Time, Privacy, and Tests

We're exhausted by privacy, social media is cloying, and email greetings are changing.

I think time is the weirdest of the dimensions. Times flies. It escapes us. We lose track of it. We don’t lose track of width, or height, or depth. When we see a child we haven’t seen lately and comment on how much they’ve grown, our surprise is not at how far they’ve traveled through the third dimension but how much they’ve traveled through the fourth.

When I remember things, everything seems either more recent or further ago than it actually is. Fiddling around idly with some dates the other day I realized that I’ve now been in lockdown for over 1% of my life. And over 4% of my working life. On the one hand, 1% isn’t very much. On the other hand, it’s incredible that it registers at all as a number.

Thinking of this, I’m reminded of a terrifying Wait But Why article that represents the typical human life as a series of squares, each standing for one week. They fit on my phone screen without needing to scroll.

I also find it weird to think about things that happened before my birth. The moon landings, to me, feel like something from another era, grainy black and white images. But I realized the other day they were only eighteen years before I was born. The moon landings for me are what September 11th will be for children born last year. And of course, there’s that other moon landing time fact: the time between the Wright Brother’s inventing flight and the moon landings is nearly as long as the time between the moon landings and now.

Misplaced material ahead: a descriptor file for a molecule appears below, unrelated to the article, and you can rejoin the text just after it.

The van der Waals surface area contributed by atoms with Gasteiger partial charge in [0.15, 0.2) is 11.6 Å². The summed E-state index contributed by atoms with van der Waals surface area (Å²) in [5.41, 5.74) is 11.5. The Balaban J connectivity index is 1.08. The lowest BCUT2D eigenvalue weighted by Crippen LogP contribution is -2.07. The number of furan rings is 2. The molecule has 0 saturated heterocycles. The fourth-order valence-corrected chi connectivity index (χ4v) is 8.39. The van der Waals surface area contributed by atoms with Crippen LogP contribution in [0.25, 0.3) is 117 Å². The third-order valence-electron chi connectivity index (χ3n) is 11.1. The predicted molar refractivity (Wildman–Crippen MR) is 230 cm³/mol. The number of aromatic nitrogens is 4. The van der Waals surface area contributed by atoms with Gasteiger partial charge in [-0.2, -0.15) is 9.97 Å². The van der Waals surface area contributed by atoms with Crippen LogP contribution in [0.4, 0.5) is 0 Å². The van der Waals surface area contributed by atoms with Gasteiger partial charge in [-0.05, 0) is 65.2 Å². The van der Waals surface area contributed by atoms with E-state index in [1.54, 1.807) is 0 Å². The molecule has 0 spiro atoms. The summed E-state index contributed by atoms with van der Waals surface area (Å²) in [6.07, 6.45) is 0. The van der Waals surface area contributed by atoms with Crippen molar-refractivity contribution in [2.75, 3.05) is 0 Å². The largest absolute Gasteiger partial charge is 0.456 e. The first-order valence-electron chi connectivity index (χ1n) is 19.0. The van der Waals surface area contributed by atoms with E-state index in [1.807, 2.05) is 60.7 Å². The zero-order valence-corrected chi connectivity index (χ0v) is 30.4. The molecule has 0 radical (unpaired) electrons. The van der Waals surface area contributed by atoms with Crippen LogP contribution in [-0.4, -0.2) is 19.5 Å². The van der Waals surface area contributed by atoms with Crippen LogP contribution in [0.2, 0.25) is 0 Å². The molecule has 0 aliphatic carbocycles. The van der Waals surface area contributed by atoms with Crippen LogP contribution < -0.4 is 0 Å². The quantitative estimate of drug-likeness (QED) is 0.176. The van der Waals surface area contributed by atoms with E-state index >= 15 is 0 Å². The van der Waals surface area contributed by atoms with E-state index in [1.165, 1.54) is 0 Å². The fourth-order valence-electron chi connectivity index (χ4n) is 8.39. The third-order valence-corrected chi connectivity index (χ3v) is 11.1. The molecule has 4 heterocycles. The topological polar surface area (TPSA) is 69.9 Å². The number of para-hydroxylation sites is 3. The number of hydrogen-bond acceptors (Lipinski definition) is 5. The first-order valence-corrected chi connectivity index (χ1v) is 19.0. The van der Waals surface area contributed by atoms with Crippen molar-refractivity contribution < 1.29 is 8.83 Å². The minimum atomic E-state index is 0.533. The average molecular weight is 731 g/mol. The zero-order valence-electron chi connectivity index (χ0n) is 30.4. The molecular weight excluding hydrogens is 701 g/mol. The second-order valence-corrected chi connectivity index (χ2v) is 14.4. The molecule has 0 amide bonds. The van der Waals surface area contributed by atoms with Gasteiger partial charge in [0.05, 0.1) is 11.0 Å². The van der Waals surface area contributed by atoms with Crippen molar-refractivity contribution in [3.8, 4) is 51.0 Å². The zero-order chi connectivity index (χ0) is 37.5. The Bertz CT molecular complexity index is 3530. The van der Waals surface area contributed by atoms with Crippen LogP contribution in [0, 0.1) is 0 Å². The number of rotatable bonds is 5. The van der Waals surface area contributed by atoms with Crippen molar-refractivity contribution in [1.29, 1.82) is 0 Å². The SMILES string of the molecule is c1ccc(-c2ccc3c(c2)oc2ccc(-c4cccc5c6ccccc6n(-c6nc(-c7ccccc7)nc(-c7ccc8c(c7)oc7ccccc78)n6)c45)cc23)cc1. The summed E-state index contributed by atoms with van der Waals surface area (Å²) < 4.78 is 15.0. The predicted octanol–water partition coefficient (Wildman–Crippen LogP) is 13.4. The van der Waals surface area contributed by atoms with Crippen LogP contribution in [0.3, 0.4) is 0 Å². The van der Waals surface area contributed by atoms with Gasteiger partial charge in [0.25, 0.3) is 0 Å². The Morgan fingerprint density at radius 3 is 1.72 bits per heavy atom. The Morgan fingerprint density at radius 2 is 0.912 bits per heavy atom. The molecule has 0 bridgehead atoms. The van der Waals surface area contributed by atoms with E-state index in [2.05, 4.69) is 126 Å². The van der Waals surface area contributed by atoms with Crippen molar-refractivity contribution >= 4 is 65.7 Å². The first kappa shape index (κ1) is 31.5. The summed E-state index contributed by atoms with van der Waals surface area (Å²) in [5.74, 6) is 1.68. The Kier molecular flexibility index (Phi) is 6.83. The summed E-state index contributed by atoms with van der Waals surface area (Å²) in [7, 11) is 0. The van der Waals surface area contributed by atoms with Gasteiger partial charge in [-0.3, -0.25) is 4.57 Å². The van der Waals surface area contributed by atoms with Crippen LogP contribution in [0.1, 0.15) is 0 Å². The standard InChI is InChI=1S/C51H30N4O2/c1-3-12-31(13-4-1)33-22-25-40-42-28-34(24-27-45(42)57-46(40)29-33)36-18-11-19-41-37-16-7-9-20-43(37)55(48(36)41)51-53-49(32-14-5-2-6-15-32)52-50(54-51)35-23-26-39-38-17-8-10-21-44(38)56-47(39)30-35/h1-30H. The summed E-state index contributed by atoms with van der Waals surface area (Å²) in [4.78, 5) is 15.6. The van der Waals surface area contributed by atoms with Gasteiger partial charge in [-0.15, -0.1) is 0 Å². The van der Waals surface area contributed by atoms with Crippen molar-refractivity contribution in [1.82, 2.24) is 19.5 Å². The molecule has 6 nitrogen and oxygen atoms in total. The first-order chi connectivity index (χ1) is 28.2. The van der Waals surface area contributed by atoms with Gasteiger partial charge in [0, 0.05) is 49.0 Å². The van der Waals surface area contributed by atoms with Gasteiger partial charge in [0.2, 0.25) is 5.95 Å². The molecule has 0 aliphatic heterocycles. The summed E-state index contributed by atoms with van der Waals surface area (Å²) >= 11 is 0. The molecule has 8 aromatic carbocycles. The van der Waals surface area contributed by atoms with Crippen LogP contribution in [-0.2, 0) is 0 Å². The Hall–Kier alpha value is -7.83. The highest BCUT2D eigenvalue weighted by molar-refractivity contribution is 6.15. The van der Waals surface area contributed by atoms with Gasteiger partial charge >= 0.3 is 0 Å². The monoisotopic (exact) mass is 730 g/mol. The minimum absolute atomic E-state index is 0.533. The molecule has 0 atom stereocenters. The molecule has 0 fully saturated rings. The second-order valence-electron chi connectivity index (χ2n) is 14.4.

Time does a lot of things. It heals all wounds, it dulls pains and feelings. It also inures us of things. This week on OneZero I have a piece about our exhaustion with privacy. Perhaps another of time’s effects. We’ve gradually become more and more used to having less and less privacy and now at times seem to be annoyed at the very mention of it.


A short, fun piece in the New York Times about email greetings.

“When the pandemic first hit, it felt so crazy, because there were deadlines that still needed to be met, so you were emailing people,” Ms. Fosslien said, “like, ‘Hello, hope everything is OK given that the world is crumbling to pieces. Do you have that paper I needed?’”

Email openings have always been hollow: “hope you are well,” a necessary bit of social fluff before asking about the work you actually needed doing. But lockdown and general widespread disaster has rendered this more striking than ever. It’s imbued everything with gallows humor. There was a moment, at the start of lockdown, when I felt like everyone remembered that the people we were working with and talking to were humans. But as the new normal has become just normal I’ve found it has slipped away again and we’re back to treating everyone else as irritants, frustrations, and things in the way of the work that we need doing.

The London Review of Books is the closest thing I’ve found to a UK version of the New Yorker. It’s like the New Yorker in that the writing is very good but also (as I’ve said before) that every story is about 2,000 words longer than you would like it to be. That said, they have a “diary” section (perhaps their equivalent of the “personal history” section from the New Yorker) that features very readable, fun stories. Including this (very funny) one by Patricia Lockwood about her experience of having coronavirus.